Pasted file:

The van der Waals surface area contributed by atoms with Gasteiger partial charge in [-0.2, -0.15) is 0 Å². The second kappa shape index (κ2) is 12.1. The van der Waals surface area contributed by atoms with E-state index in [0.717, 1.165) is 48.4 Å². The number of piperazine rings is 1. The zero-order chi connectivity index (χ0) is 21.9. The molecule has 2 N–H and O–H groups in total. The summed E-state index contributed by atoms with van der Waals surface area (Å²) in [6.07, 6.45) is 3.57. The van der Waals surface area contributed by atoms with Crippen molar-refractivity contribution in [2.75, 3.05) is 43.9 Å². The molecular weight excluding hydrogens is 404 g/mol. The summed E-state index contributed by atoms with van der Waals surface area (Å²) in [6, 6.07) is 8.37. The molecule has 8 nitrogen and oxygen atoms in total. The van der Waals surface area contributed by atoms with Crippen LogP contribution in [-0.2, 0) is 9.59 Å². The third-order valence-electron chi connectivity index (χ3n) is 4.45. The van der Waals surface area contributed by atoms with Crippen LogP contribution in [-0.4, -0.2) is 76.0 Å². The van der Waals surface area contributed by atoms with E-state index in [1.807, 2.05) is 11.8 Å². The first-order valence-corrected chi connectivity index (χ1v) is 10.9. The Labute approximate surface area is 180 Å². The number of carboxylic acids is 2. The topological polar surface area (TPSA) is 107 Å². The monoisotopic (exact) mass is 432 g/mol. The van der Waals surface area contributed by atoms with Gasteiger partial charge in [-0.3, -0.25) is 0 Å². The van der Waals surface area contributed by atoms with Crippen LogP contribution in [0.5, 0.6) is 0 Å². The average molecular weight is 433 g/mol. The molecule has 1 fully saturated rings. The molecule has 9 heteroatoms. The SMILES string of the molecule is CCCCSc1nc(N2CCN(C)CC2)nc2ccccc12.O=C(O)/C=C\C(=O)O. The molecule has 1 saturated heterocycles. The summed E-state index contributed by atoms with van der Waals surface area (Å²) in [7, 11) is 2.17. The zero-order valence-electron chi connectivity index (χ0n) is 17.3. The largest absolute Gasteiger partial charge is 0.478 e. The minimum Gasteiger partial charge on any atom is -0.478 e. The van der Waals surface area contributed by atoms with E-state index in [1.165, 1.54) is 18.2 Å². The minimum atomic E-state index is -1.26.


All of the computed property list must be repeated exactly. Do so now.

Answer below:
The van der Waals surface area contributed by atoms with Gasteiger partial charge in [-0.2, -0.15) is 0 Å². The second kappa shape index (κ2) is 12.1. The van der Waals surface area contributed by atoms with E-state index in [0.717, 1.165) is 48.4 Å². The number of piperazine rings is 1. The zero-order chi connectivity index (χ0) is 21.9. The molecule has 2 N–H and O–H groups in total. The summed E-state index contributed by atoms with van der Waals surface area (Å²) in [6.07, 6.45) is 3.57. The van der Waals surface area contributed by atoms with Crippen molar-refractivity contribution in [2.75, 3.05) is 43.9 Å². The molecular weight excluding hydrogens is 404 g/mol. The summed E-state index contributed by atoms with van der Waals surface area (Å²) in [6, 6.07) is 8.37. The molecule has 8 nitrogen and oxygen atoms in total. The van der Waals surface area contributed by atoms with Crippen LogP contribution in [-0.2, 0) is 9.59 Å². The third-order valence-electron chi connectivity index (χ3n) is 4.45. The van der Waals surface area contributed by atoms with Crippen LogP contribution in [-0.4, -0.2) is 76.0 Å². The van der Waals surface area contributed by atoms with E-state index in [1.807, 2.05) is 11.8 Å². The first-order valence-corrected chi connectivity index (χ1v) is 10.9. The Labute approximate surface area is 180 Å². The number of carboxylic acids is 2. The topological polar surface area (TPSA) is 107 Å². The monoisotopic (exact) mass is 432 g/mol. The van der Waals surface area contributed by atoms with Gasteiger partial charge in [-0.3, -0.25) is 0 Å². The van der Waals surface area contributed by atoms with Crippen LogP contribution in [0.5, 0.6) is 0 Å². The average molecular weight is 433 g/mol. The molecule has 1 fully saturated rings. The molecule has 9 heteroatoms. The SMILES string of the molecule is CCCCSc1nc(N2CCN(C)CC2)nc2ccccc12.O=C(O)/C=C\C(=O)O. The molecule has 1 saturated heterocycles. The summed E-state index contributed by atoms with van der Waals surface area (Å²) in [7, 11) is 2.17. The zero-order valence-electron chi connectivity index (χ0n) is 17.3. The largest absolute Gasteiger partial charge is 0.478 e. The minimum Gasteiger partial charge on any atom is -0.478 e. The van der Waals surface area contributed by atoms with E-state index in [1.165, 1.54) is 18.2 Å². The minimum atomic E-state index is -1.26.